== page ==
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For Black-owned businesses, concerns extend beyond inflation, supply chain issues

By Amanda Caroline  •  September 21, 2022  •  23
“When something is bad for all small businesses in America, it’s worse for Black-owned businesses,” a Black economist says.
Keith Millner, co-owner of Jersey Mike's sandwich shop in Atlanta, works behind the counter on Sept. 17, 2022.
Keith Millner, co-owner of Jersey Mike's sandwich shop in Atlanta, works behind the counter Saturday.Rita Harper for NBC News

When Keith Millner, wife Charmaine and two of their friends opened a Jersey Mike’s Subs sandwich shop in Atlanta in 2019, they had no idea they would end up working behind the counter.

Their doors opened in November 2019, four months before the Covid pandemic shut down the country. When businesses started reopening in July 2021, the nature of commerce had changed — and Black businesses felt the reverberations. For this group at Jersey Mike’s, part of the work became finding dedicated workers post-pandemic. With little to no options, they were forced to don aprons and hats and roll up their sleeves.

“It’s either that or close the business,” said Millner, a former commercial banker who now trains individuals and organizations on corporate culture, public speaking and other areas. “We were trained on every aspect of the business. So, yeah, we ran the counter, made sandwiches, worked the grill, ordered inventory — whatever it took. And we still do.”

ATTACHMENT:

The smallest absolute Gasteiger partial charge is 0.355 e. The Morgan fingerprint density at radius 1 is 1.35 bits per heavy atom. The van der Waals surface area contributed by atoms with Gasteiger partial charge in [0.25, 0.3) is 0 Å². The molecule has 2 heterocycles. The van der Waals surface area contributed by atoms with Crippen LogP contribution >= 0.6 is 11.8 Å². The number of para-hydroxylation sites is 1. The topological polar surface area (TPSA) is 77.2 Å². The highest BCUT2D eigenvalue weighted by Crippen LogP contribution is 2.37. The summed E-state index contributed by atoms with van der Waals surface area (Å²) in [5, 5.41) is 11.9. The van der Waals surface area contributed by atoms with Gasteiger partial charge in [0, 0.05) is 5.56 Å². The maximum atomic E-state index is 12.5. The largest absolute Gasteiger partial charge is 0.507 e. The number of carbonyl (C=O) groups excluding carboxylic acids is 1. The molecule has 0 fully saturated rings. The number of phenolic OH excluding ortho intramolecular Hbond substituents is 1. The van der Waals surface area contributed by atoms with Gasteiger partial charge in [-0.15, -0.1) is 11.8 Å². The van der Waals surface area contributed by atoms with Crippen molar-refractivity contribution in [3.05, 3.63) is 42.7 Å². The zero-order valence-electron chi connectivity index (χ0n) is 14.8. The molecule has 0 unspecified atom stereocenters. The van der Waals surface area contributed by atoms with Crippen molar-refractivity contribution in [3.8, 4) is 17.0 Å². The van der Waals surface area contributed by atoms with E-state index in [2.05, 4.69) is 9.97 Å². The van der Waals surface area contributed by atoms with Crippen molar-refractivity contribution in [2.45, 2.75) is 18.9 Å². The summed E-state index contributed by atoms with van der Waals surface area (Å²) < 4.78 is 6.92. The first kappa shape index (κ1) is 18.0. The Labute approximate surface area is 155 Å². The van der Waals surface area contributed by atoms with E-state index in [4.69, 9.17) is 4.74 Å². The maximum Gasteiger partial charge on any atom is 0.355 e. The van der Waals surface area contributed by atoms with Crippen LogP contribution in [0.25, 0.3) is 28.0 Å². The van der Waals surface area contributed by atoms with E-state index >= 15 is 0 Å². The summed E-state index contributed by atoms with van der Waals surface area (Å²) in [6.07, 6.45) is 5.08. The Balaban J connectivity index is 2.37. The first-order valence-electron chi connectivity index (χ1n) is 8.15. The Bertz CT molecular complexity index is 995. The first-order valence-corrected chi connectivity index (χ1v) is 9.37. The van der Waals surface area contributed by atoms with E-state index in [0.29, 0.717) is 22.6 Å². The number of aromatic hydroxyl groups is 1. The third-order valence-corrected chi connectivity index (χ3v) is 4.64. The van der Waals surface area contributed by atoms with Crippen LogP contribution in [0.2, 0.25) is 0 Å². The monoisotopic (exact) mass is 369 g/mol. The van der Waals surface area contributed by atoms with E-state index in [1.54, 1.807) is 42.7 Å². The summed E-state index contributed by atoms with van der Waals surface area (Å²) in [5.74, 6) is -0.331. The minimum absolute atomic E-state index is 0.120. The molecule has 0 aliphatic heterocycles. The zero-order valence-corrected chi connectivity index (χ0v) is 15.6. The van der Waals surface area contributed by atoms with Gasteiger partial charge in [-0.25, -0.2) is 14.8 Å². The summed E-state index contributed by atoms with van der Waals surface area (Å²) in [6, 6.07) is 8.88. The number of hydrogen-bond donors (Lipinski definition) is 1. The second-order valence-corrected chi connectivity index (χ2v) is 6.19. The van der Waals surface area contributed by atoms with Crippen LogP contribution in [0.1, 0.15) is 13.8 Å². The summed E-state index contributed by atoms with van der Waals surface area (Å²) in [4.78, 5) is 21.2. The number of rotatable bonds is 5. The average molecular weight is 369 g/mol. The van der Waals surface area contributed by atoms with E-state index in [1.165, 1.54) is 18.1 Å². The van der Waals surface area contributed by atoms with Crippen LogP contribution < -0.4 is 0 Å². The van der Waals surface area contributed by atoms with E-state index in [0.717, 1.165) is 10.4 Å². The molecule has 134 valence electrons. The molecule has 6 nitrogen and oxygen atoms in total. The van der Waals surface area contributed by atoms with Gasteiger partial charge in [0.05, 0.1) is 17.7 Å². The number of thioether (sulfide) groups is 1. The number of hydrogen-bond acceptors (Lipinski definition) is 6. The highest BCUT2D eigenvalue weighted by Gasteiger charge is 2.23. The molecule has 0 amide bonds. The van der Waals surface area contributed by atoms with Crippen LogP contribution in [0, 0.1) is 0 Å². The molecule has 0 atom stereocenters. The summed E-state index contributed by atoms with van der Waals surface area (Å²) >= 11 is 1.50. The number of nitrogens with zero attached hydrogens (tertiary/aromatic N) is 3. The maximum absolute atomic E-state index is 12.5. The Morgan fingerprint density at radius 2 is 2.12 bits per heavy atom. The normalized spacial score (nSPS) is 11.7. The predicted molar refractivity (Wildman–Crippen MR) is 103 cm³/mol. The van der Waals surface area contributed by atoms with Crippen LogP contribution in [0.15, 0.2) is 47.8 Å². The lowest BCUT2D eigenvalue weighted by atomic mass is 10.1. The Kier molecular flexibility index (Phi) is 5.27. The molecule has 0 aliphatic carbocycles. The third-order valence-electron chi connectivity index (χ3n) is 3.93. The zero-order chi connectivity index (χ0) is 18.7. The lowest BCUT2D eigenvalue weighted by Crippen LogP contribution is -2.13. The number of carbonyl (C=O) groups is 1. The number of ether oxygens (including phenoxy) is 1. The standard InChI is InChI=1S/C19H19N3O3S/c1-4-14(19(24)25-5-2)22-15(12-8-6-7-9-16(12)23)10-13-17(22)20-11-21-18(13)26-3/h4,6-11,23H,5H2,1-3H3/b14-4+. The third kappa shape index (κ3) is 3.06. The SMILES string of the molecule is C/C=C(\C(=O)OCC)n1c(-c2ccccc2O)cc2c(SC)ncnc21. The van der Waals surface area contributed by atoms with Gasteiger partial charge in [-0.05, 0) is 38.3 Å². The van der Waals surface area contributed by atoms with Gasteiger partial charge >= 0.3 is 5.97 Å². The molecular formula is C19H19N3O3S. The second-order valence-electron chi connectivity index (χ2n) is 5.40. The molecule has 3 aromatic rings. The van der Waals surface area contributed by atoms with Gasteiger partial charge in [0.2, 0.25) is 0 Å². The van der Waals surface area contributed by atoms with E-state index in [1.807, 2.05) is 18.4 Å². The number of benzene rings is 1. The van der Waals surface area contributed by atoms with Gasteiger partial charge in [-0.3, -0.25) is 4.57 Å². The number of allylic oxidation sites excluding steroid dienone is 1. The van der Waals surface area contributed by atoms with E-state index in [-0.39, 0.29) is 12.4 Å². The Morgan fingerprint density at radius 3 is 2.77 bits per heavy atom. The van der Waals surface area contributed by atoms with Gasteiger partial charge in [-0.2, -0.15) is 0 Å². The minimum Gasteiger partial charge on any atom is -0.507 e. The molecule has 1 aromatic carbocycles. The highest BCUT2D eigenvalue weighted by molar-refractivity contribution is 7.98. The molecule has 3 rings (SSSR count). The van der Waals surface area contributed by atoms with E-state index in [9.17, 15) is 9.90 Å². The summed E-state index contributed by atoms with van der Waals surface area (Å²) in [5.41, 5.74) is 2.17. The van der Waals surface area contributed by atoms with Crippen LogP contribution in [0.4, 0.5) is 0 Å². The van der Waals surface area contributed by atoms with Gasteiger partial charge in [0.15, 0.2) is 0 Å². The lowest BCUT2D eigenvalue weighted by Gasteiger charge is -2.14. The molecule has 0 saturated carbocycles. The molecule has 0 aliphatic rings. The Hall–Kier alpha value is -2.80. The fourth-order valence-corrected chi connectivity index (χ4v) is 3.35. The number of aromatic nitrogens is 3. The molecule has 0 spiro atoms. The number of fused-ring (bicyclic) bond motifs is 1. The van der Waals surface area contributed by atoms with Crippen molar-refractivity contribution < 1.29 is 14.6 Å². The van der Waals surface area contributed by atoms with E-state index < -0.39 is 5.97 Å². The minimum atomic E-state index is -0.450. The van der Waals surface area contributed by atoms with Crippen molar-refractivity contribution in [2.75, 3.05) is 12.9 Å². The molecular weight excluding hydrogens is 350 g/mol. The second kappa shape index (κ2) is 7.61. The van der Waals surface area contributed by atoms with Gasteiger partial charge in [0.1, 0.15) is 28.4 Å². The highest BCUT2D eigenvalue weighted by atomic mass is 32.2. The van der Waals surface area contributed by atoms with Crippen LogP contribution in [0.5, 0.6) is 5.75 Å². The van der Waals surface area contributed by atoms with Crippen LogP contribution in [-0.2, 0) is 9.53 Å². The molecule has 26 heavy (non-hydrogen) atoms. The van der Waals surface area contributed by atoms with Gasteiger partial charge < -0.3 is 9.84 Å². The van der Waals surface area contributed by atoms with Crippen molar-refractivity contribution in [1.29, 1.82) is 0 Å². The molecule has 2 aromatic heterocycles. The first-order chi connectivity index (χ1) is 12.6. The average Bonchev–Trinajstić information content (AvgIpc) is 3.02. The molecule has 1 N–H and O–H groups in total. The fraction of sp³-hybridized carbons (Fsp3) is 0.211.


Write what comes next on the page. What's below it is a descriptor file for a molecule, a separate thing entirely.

A recent study of small business owners by the U.S. Chamber of Commerce found that inflation and supply chain issues are the top challenges entrepreneurs face today. However, Black business owners, like Millner and Co., face other unique hurdles that are specific to the Black community.

Unlike their white counterparts, Black businesses deal with systemic racism — a fact highlighted in a study on the government’s Payment Protection Program (PPP). The study shows that there are structural inequities “built-in to the administration of the program, the application process, and the fee structure.” Additionally, Black businesses often encounter racism and discrimination when securing bank financing, which leads to them having difficulties acquiring loans.